5 Annoying Things About Being a Red State Liberal

Five thousand Houstonians attended a Bernie Sanders rally
Five thousand Houstonians attended a Bernie Sanders rally

As the comment section constantly rushes to remind me, I am a liberal. According to most of those same commenters, this is a terrible thing for which I should burn in shame, but I think I’ll keep on trucking just the same. However, I will say that being a liberal in Texas, a state so red it should see a doctor about the swelling, comes with some rather annoying particulars. Things like…

5. No One Believes You Exist
The mail I get from this job is dominated by angry racists, bigots and misogynists, fans who take Doctor Who criticism way too personally, members of the Tin Foil Hat of the Month Club, and occasionally some light praise. That last subset is appreciated, believe me, but it comes with its own brand of downer because the most common compliment I get is “I can’t believe you’re from Texas.”

Believe it or not even the most solidly red of states are full of liberals. Harris County went blue for Barack Obama in the last election, and it’s well within living memory that the whole state went for Jimmy Carter. We have 11 Democrat representatives in Congress, just under a third of the total. Are we Republican majority? Sure, that’s beyond argument, but 41 percent of voters in Texas voted Democrat in 2012, 3.3 million people. That means more Texans voted for Obama than people voted period in 38 other states. If Texas liberal voters were a city, they’d be second only to New York and Los Angeles in size. My point is that no matter how red the state seems, and how much conservatives outnumber liberals, there are still a huge mess of liberals that the rest of the country seems to forget are here.

4. You’re Constantly Being Told to Leave
If I had a nickel for every time some commenter had told me to get out of Texas if I’m unhappy with some aspects, I might actually have enough money to move somewhere else. It’s the standard go-to response to any criticism regarding gun laws, illegal immigration or minimum-wage policy. If you don’t like it, leave for some other place, you commie pinko SJW librul!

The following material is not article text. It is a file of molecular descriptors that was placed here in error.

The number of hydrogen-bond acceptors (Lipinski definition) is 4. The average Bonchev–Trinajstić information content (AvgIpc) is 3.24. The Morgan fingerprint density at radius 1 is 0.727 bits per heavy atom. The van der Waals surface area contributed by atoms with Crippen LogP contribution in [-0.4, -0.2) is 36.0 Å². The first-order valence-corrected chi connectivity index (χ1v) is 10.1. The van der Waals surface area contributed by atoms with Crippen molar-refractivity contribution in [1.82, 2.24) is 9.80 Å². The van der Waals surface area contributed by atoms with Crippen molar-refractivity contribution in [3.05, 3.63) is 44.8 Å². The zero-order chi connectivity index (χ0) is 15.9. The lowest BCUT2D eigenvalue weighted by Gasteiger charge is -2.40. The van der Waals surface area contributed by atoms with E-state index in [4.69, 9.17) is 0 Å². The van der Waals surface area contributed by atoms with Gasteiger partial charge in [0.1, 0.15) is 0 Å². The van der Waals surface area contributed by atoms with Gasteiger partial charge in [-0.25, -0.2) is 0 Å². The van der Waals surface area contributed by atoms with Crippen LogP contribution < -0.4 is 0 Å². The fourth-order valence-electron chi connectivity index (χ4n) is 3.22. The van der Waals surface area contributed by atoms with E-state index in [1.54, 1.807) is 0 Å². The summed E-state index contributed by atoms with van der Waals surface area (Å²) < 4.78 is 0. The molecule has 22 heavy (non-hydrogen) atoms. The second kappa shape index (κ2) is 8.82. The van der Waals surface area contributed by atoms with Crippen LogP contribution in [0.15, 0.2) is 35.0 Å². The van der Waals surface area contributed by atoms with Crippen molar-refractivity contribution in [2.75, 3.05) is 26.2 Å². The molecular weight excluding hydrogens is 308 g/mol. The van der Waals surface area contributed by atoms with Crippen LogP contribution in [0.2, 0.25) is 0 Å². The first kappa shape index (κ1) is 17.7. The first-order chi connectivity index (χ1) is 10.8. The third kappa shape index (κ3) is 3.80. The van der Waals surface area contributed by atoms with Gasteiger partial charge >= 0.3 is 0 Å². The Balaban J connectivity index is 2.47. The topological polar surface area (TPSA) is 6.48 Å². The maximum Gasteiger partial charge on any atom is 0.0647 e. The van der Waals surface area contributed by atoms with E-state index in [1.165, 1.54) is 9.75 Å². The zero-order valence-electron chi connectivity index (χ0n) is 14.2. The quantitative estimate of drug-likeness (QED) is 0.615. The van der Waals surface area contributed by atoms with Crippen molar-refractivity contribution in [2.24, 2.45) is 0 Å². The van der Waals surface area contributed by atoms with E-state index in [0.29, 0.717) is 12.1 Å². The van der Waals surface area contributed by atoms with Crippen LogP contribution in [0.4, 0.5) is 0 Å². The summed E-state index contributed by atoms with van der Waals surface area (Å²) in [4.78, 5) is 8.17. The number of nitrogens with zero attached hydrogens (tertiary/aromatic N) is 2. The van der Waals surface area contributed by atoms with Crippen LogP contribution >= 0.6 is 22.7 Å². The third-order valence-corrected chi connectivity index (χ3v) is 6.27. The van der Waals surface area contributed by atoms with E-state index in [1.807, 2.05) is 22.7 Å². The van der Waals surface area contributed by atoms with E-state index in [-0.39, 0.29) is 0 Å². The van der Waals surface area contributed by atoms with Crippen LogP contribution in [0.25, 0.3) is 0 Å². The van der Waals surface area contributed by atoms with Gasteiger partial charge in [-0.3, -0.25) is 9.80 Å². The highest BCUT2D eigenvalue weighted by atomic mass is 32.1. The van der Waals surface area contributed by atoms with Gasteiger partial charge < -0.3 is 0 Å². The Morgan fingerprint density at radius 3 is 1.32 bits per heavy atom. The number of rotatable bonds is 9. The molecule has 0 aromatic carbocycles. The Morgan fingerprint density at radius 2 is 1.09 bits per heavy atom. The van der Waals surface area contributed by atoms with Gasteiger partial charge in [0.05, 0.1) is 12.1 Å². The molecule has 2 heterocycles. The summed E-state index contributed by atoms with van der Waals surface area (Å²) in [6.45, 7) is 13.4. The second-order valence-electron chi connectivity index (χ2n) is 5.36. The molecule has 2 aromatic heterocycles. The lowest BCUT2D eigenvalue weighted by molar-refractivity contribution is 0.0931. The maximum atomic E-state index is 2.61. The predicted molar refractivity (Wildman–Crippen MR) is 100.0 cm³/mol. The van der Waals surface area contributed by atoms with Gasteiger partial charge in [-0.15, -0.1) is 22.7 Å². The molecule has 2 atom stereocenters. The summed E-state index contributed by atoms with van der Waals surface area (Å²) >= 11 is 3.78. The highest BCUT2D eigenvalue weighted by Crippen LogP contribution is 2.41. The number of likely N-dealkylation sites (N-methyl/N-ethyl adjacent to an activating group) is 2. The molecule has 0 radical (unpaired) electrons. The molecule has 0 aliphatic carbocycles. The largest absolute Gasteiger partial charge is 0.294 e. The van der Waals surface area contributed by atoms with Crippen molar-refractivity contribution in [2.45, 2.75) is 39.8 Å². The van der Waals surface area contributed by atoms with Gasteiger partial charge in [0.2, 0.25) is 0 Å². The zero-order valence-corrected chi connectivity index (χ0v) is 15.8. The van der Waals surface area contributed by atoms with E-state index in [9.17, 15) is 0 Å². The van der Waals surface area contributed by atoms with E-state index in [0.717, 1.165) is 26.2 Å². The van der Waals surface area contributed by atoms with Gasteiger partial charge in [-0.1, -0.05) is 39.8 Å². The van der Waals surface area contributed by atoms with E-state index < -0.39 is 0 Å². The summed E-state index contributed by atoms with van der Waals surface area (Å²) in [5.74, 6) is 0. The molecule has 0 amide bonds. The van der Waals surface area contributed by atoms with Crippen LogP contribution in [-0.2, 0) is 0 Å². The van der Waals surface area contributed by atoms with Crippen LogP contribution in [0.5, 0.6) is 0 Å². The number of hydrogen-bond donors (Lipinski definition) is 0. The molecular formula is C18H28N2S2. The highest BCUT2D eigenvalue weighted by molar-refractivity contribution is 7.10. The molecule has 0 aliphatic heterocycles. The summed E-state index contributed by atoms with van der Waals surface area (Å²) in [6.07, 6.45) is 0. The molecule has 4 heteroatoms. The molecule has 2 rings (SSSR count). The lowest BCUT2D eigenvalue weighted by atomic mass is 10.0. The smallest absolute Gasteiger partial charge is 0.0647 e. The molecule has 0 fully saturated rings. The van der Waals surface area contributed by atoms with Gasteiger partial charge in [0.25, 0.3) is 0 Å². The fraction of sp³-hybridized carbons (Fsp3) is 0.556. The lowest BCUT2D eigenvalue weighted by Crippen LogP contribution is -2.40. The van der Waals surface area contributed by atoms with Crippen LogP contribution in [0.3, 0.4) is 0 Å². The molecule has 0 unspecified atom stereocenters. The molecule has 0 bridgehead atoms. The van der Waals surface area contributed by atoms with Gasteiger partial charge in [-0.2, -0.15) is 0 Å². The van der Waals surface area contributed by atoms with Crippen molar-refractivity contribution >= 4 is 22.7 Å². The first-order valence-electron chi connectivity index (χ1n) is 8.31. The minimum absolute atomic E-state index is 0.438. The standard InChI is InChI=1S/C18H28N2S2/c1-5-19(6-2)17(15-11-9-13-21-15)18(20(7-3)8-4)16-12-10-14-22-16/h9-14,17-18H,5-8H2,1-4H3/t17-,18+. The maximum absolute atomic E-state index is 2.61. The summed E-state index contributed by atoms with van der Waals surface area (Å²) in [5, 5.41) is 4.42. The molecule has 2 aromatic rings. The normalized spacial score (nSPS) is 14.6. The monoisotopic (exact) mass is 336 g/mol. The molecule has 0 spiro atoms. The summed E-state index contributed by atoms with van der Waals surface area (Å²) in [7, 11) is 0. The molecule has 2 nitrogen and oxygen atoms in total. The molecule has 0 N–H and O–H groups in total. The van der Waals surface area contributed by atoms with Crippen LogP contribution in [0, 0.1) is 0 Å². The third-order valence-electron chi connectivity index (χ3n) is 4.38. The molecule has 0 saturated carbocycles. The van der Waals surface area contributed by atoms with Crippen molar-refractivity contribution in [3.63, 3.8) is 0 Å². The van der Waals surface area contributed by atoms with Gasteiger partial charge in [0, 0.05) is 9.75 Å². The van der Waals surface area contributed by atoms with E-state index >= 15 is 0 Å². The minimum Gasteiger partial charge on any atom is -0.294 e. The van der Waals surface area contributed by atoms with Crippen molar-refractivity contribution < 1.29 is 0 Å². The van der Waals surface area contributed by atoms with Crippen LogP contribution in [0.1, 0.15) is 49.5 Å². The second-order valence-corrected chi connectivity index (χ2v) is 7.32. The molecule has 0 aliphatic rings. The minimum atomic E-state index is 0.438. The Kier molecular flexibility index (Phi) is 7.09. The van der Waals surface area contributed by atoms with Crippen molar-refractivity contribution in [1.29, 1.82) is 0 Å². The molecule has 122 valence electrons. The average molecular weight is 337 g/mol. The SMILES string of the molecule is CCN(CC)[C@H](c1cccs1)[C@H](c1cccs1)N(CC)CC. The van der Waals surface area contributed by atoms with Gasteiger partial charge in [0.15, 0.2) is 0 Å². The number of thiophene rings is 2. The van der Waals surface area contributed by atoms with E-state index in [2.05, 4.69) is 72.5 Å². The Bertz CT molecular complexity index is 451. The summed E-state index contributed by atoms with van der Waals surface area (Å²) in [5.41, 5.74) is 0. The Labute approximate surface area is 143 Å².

And my answer is…no. You leave. Texas is my home. I identify as a Texan far more than I identify as pretty much anything else. I love Texas. It has a unique history and a diverse population and some of the best music and food in the world. It can, however, be better. Everything can always be better, and even though raising a daughter here seems like lunacy these days, I refuse to abandon my home to become an ass haberdashery. There are literally millions of Texas liberals working to unscrew some of the more backwards aspects of the Lone Star State. Their voices are just as valid and native as the conservative ones.

Unfortunately…

5 Annoying Things About Being a Red State Liberal
Photo by Aaron Sprecher

3. Red State Liberals Stay Home on Election Day
In 2014, Texas had a pretty high-profile governor's race between our current governor, Greg Abbott, and Wendy Davis, who had catapulted onto the national stage thanks to a filibuster in the state Legislature trying to protect access to abortion and family planning services for Texas women. It had all the makings of a game-changer, and I had several friends working on the Davis campaign who were convinced that a big flip was coming. It did not happen. 

Texas sported one of the lowest (if not the lowest) voter turnouts last year, and it was most apparent among Democratic voters. Conservative voters raised Abbott to our highest office by more than 20 percentage points. The Texas Democratic Party laid blame partially on voter ID laws, which typically disenfranchise liberal voters more than conservative ones, but regardless of the reason, liberal voters failed to show up despite the emotional fight in the spotlight. Change is hard when folks won’t get the heck up and pull the lever, something I’m certain the opponents of HERO are counting on in this off year. Conservative fearmongering always seems to motivate voters more than civil rights progress, at least when there isn't a president on the ballot. Texas liberals are still seeking a figure who can invigorate the base to go to the polls, and Davis, with her ever-changing personal story, or Julian Castro leaving behind promising but ultimately unfinished work in the housing sector, leave liberals without a solid leader to unite them.